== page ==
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How to Create a Values-Driven Department

Leadership and Management

How to Create a Values-Driven Department

When Jeffrey Yergler became chair of the undergraduate management department at Golden Gate University, one of his priorities was to establish a values-driven department that emphasized improving faculty members’ well-being, performance, and sense of community within the management discipline. In this model, policies, procedures, and protocols play an important but lesser role as the driver of the department because, as Yergler has found through his consulting work with a variety of organizations, focusing solely on process, structure, and deliverables without addressing relationships, value, and support, “can create a certain level of acrimony, distrust, and disharmony.”

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When Jeffrey Yergler became chair of the undergraduate management department at Golden Gate University, one of his priorities was to establish a values-driven department that emphasized improving faculty members’ well-being, performance, and sense of community within the management discipline.

In this model, policies, procedures, and protocols play an important but lesser role as the driver of the department because, as Yergler has found through his consulting work with a variety of organizations, focusing solely on process, structure, and deliverables without addressing relationships, value, and support, “can create a certain level of acrimony, distrust, and disharmony.”

“I brought with me a belief that if you want employees to deliver a great product to the end user, they’ve got to be engaged. If you’re going to engage employees you need to ensure that they are aligned—that they’re using their expertise and spending most of their time doing what they love to do, that they understand how their individual contribution is advancing the larger mission of the organization, and, most importantly, that they know that they’re valued,” Yergler says.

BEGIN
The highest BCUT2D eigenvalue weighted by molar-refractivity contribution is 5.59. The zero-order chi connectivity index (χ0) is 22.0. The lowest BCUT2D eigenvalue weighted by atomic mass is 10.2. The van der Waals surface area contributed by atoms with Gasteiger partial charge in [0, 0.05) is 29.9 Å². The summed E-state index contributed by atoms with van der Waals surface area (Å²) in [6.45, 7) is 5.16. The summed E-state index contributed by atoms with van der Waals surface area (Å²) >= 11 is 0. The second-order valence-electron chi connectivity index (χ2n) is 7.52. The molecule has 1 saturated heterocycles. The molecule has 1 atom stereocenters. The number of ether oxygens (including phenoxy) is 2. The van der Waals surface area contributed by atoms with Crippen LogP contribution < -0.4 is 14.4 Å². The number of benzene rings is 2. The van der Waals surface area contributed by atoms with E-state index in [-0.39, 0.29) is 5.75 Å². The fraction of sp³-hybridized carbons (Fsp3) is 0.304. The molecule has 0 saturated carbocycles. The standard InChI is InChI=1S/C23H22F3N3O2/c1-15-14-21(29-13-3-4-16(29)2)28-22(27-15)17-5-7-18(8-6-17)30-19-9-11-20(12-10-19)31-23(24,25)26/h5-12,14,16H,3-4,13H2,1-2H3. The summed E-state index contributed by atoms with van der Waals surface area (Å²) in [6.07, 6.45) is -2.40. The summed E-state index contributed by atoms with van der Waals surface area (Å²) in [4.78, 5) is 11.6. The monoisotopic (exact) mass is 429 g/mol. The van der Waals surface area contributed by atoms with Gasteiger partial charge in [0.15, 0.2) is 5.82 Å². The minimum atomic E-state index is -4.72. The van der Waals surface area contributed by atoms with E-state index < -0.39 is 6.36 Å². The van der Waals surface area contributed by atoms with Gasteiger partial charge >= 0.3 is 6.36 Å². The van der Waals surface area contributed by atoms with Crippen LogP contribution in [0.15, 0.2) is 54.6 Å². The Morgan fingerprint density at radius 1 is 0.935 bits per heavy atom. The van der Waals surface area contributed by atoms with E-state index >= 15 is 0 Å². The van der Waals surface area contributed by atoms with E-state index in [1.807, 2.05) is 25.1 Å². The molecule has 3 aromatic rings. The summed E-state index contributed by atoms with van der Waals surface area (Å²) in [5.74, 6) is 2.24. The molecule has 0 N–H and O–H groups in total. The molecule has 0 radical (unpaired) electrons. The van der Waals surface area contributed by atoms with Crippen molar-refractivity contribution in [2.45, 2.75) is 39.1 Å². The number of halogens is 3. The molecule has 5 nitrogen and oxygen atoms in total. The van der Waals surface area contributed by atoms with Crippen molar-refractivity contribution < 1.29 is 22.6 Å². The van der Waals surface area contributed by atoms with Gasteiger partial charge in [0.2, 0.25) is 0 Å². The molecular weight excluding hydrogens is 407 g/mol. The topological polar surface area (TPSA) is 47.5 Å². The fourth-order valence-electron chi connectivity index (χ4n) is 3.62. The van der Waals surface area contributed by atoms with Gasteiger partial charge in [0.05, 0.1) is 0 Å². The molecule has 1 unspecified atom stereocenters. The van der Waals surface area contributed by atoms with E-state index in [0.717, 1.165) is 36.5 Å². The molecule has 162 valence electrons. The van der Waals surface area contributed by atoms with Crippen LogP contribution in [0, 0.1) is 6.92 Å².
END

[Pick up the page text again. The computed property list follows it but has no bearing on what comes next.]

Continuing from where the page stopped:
This values-driven approach manifested itself in things such as

Yergler, who is in his fourth year as chair, never met his predecessor, and the evidence of the state of the department before he started does not indicate major problems. Nevertheless, the reactions from the faculty members in his discipline indicated there was room for improvement. “When I arrived I began to intentionally reach out to the faculty to make connections and I began to immediately receive emails and have conversations with faculty members who appreciated the affirmation, support, and encouragement over a job that was done well or a job not done well but which could be improved. This is not complex stuff, but it really was an intentional focus on making sure that the department was and continues to mature and become more efficient and more affirming, that efforts were validated, and that people were recognized, resourced, and valued.

How are his efforts measured? “One small indicator may be that, overall, in undergraduate programs, student satisfaction is showing a significant increase. I believe that one of the reasons for this is that all of the chairs in undergraduate programs are working very hard with our faculty to make sure they have what they need and that that they feel supported. Additionally, our advising team and administrative staff are deeply concerned about and involved in the success of our students,” Yergler says.

The shift from a policy-driven to values-driven orientation can come from anywhere within an institution. “Anyone who cares about the institution and has responsibility for how the university delivers its services to students can begin the conversation,” Yergler says. “But it’s not going to happen without some pretty broad-based institutional support and some pockets within the institution where it is fully supported. My dean is a visionary in this regard. Additionally, we have that broader-based support in the university and it certainly helps create a powerful organizational environment of our adult students.”